1,000 bank customers in arrears get loan cuts
Some Ulster Bank customers behind with mortgage payments get 0.5% rate
Ulster Bank chief executive Jim Brown has confirmed this so-called “economic concession” treatment is being offered for periods of five to seven years or “could even be for the lifetime of the loan depending on a customer’s circumstances”. Photograph: Dave Meehan
About 1,000 Ulster Bank customers who are in arrears with their mortgage repayments have had the interest rate on their home loans reduced to as low as 0.5 per cent in an attempt to help them pay them back.
Ulster Bank chief executive Jim Brown has confirmed this so-called “economic concession” treatment is being offered for periods of five to seven years or “could even be for the lifetime of the loan depending on a customer’s circumstances”.
The UK-owned bank said this treatment is proving more helpful to arrears customers than split mortgages, which involves at least half of the loan being repaid at the full interest rate and the balance warehoused, interest-free, to be paid back at a later date.
Ulster Bank has modelled the two options and found that lowering the interest rate on the whole of the loan reduces the repayment burden for the borrower. It said the overall cost of a split mortgage would ultimately be higher over the lifetime of the loan.
The potential savings on interest payments will vary for Ulster Bank customers in arrears who opt for this new arrangement. Around 71 per cent of Ulster Bank’s mortgages are trackers pegged to the European Central Bank’s rate. These customers are paying 1.5 to 2 per cent on their home loans. Those on standard variable rates are paying between 4 and 4.5 per cent.
The two banks offered different views on the possibility of writedowns or write offs for mortgage customers in distress with their loans.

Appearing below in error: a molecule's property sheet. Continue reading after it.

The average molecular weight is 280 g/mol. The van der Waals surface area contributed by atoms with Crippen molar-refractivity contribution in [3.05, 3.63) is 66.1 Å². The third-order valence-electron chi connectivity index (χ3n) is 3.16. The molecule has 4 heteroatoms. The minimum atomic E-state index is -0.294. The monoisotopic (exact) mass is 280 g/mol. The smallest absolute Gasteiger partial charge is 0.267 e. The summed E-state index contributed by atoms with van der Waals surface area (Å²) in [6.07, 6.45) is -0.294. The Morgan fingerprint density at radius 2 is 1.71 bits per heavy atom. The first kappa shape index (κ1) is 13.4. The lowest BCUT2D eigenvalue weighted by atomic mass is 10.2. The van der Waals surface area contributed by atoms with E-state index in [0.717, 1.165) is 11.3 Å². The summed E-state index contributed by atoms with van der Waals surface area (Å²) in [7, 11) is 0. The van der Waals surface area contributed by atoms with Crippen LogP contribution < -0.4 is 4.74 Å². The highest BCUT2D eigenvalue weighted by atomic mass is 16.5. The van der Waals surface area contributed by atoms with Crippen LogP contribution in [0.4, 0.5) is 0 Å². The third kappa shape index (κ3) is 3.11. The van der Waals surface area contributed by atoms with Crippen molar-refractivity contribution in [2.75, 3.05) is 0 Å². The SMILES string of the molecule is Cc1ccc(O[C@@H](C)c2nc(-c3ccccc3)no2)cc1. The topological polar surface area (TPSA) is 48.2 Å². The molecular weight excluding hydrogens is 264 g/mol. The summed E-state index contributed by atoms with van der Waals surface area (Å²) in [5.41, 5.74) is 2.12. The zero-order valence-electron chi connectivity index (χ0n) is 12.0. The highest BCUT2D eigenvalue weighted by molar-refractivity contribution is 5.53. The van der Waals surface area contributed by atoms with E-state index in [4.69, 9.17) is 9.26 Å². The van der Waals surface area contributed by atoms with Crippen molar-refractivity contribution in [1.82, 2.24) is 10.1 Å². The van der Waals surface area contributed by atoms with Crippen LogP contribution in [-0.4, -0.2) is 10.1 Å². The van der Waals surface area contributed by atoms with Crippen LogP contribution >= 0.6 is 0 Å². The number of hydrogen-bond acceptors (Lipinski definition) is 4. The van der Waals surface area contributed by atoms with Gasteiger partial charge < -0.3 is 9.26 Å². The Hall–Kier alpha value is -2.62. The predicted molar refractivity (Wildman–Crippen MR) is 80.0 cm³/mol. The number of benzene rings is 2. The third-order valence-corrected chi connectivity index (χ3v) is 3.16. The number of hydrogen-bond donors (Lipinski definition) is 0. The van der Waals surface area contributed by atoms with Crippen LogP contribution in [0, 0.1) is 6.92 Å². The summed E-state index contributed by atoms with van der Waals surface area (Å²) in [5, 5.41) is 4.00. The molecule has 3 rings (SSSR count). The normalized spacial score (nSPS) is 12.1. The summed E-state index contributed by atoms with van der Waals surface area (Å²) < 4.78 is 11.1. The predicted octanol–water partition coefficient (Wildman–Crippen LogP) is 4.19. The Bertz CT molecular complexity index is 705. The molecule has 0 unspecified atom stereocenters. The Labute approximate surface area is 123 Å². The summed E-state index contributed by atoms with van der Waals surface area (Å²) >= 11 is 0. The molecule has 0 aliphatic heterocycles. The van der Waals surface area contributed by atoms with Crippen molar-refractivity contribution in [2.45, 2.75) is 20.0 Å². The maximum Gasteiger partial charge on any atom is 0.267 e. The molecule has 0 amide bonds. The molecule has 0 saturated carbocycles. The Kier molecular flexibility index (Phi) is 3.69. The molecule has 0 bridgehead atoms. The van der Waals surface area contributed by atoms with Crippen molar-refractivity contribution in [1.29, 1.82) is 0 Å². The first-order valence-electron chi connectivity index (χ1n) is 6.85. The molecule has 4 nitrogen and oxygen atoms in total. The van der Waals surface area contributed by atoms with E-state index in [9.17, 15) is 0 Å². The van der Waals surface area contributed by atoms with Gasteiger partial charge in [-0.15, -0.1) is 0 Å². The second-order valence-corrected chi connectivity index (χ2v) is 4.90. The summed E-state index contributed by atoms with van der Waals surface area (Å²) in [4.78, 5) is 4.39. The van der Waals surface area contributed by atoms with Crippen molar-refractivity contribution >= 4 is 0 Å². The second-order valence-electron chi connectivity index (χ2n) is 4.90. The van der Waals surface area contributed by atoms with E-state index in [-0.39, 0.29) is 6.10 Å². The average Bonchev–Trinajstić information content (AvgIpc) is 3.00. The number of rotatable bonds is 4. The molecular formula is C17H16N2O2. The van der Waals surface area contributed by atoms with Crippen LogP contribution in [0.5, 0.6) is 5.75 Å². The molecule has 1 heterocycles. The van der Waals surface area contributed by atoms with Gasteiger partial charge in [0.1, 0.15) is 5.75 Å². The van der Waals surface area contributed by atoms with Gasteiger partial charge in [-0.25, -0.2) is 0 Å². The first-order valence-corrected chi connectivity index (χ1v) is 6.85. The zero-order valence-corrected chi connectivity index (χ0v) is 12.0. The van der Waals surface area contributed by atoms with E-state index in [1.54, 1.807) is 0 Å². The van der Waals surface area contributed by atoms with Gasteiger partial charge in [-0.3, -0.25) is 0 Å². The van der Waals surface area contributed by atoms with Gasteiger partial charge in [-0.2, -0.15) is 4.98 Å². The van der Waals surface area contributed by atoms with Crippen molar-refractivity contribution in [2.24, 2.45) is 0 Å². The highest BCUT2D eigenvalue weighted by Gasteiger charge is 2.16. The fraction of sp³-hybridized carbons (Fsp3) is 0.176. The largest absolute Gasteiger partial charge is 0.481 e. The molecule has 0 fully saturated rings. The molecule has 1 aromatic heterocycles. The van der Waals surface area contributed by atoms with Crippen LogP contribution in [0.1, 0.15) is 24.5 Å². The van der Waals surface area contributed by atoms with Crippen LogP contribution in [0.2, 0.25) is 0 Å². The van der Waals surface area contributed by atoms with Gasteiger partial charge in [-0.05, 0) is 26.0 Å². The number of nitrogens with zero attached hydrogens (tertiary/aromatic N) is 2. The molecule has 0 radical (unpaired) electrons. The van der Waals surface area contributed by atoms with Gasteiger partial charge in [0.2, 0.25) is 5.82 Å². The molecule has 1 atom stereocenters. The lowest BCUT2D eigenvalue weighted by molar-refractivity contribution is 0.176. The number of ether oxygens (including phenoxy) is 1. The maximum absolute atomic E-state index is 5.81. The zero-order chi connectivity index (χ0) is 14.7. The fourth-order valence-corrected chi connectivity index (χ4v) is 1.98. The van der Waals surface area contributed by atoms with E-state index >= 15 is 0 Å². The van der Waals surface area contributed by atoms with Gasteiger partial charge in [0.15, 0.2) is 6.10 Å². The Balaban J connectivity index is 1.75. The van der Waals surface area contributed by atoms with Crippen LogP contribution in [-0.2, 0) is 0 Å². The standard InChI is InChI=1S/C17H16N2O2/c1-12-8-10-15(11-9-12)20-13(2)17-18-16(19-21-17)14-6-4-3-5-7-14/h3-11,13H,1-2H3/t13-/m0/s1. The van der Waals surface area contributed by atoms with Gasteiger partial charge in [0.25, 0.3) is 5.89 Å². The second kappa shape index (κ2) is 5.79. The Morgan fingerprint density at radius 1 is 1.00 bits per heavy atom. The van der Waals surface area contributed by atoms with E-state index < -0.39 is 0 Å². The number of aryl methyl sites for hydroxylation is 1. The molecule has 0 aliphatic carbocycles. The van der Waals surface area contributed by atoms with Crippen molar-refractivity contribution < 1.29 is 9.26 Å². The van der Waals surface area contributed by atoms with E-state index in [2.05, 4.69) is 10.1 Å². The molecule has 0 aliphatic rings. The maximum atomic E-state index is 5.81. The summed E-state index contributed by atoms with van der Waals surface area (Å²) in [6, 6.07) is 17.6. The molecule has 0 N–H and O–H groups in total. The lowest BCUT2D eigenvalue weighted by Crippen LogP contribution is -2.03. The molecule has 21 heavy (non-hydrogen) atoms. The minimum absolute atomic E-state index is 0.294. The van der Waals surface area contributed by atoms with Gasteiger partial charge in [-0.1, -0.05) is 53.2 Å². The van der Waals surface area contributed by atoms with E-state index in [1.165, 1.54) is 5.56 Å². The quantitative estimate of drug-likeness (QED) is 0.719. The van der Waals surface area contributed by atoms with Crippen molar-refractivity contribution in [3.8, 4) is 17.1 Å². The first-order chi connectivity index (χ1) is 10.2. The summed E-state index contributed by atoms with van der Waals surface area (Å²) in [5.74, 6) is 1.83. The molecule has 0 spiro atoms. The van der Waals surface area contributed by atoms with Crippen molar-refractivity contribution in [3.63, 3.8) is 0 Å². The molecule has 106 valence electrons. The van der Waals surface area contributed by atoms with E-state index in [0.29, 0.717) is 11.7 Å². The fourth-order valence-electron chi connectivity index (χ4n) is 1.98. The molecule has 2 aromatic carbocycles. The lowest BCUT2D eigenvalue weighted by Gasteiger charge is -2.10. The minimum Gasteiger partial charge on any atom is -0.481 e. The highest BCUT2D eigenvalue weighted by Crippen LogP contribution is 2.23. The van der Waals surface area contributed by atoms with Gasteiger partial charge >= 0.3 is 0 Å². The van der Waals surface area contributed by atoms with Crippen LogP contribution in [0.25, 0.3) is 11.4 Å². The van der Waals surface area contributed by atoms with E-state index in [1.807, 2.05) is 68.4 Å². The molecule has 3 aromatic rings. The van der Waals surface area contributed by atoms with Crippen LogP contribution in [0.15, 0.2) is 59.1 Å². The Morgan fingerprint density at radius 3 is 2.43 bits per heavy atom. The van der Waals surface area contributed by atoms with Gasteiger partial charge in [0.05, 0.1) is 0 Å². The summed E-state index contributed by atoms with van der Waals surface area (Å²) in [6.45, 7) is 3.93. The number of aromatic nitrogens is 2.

Mr Brown said Ulster Bank would write off a portion of a loan in the case of a voluntary surrender or repossession but only after it had “exhausted all avenues for recovery”.
Mr Boucher reiterated Bank of Ireland’s hardline stance that mortgages must be repaid in full while stressing that it would do all it could to help customers restructure their loans. “Every forbearance costs us money,” he said. “We look to maximise recovery.”
He added that the cost of any writedowns or write offs would have to be borne by shareholders, including the State, which owns 15 per cent of the bank. “The money has to come from somewhere.”
Mr Brown said 35 per cent of its 18,025 mortgage accounts in arrears of 90 days or more are “not engaging with the bank and are not paying anything” on their loans. Separately the bank threatened legal action against 4,124 mortage arrears customers in the second quarter of this year, of which 20 per cent have since “re-engaged” with the bank.
He said it was not sustainable or acceptable for people to continue to live in a house for free.
AIB told the committee on Tuesday that it believes about 20 per cent of those in arrears were strategic defaulters. Mr Boucher declined to quantify this for Bank of Ireland. “It’s hard to know how one would define a strategic default. We don’t have a definition.”
Mr Boucher faced a four-hour grilling from the committee, which involved a number of testy exchanges with members.
Sinn Fein TD Pearse Doherty accused Mr Boucher and his colleagues of “playing the committee for fools” in the way they were presenting their information on arrears.
The committee wanted information on Bank of Ireland’s progress in meeting the target set by the Central Bank of Ireland to provide 20 per cent of their arrears customers with sustainable solutions by the end of the second quarter of this year.
Bank of Ireland provided figures for the first half of the year and for July but did not break out data for the second quarter.
Fine Gael TD Kieran O’Donnell said it was “like being in a maze, we are chasing you around the place”.
Mr Boucher rejected these assertions. “I’m trying to give as much information as I possibly can to give colour to the numbers,” he added.